Six Steps to Foster Active Listening and Bridge Divides in Your Community
The many engagement activities that the Galesburg on Track Community Heart & Soul project has organized over the past year, got Galesburg, Illinois, writer Rebecca Susmarski thinking about listening bias and ways to be aware of it. She offers some practical tips for active listening. To learn more register for our Sept. 28 Heart & Soul Talks: Bridge Divides with Discourse that’s Civil.
Listening to residents’ ideas and perspectives in a nonbiased manner is an important element of Community Heart & Soul®. But how does one actually accomplish that?
The key is active listening. I first learned to apply active listening in college while debating politics with my friend Mike. Our discussions taught me to clear my mind as Mike spoke and consider what he told me, rather than instantly determine how I would answer him.
Our debates led me to change my positions on some issues, but even if I didn’t agree at the end of our conversations, he taught me to think of complex solutions that would not ignore the problems he mentioned or the valid points he made. I started to see the larger picture, rather than telling others to look at the picture through the one angle I thought to be the best.
Community Heart & Soul encourages residents to approach each other and have conversations about how to improve their community in the same fashion. If residents aren’t open to hearing their neighbors’ different perspectives, a community can never unite to address its problems or create new solutions — or find its “Heart & Soul®.”
Here are six things you can do to ensure an open exchange of ideas:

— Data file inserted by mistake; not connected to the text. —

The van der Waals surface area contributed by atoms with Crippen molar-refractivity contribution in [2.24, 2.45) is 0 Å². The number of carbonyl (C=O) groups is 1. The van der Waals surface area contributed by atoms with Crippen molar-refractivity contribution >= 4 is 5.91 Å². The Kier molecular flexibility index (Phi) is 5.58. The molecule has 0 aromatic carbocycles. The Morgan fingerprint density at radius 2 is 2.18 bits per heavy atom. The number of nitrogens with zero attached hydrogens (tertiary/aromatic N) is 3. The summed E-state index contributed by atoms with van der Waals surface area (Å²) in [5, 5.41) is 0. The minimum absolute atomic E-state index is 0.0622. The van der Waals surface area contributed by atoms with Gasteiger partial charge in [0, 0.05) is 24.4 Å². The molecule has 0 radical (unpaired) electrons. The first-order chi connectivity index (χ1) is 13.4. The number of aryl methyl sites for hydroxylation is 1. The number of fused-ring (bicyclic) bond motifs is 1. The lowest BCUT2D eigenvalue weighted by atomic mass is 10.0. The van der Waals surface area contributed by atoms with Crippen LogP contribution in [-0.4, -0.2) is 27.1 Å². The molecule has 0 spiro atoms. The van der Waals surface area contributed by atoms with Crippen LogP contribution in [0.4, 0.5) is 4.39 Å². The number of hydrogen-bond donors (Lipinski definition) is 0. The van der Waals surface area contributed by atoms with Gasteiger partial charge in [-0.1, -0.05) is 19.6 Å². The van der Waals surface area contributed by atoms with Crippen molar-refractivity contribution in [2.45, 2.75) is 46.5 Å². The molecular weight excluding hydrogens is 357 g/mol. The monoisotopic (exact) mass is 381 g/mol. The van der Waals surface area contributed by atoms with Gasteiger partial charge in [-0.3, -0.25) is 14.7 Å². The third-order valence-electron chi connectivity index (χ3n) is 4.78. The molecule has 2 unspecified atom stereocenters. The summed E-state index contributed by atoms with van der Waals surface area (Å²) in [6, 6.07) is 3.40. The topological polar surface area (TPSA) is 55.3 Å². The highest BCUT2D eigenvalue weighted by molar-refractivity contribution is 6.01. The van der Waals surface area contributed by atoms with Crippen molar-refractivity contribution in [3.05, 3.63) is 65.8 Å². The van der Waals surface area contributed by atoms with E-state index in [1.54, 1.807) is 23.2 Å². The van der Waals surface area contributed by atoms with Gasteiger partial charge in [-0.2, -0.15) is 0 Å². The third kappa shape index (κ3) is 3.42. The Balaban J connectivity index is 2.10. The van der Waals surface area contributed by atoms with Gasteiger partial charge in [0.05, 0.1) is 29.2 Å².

1. Embrace differences. If someone has a different opinion or idea than yours, don’t be afraid to discuss it. Embrace it and see it as an opportunity to learn more about another perspective, rather than an insult towards you or your beliefs.
2. Ask questions. Ask them why they believe their idea will work, or why they believe a certain thing to be true. Not only will this inform you more about a topic, but you will show that you’re curious rather than confrontational. This helps the person trust you so you can later work on a solution together. (You could ask, for example, “How would your idea solve this problem?”)
3. Practice empathy. When the person responds to your questions, put yourself in their shoes. Did they have an experience that made them feel this way? How does it differ from yours, and how is it alike? What could you learn from this, or how could their lessons and experiences be applied to improve a community?
4. Find common ground. If you have a different idea or opinion, think of what the person already said that you agree with, and lead in with that when making your suggestion. Explain your idea or opinion using precise facts and examples. Your explanation should help the other person discern what you think just as their responses to your questions helped you to better understand them. (“I see where you’re coming from when you said ‘This,’ but have you considered this?”)
5. Think about solutions. Once you’ve finished, bring the conversation back to what you both agree on and how you could solve the problems you each observed. (“If only there was a way to address that one problem you mentioned and also this one I mentioned…what do you think of this solution?”)
6. Keep the conversation going. Write down or record your mutual ideas for potential actions to pass on to the Heart & Soul Team, and share contact information in case you would like to discuss other topics with them in the future. Offer to continue your conversation with the individual some other time.
Rebecca Susmarski is a writer based in Galesburg, Illinois.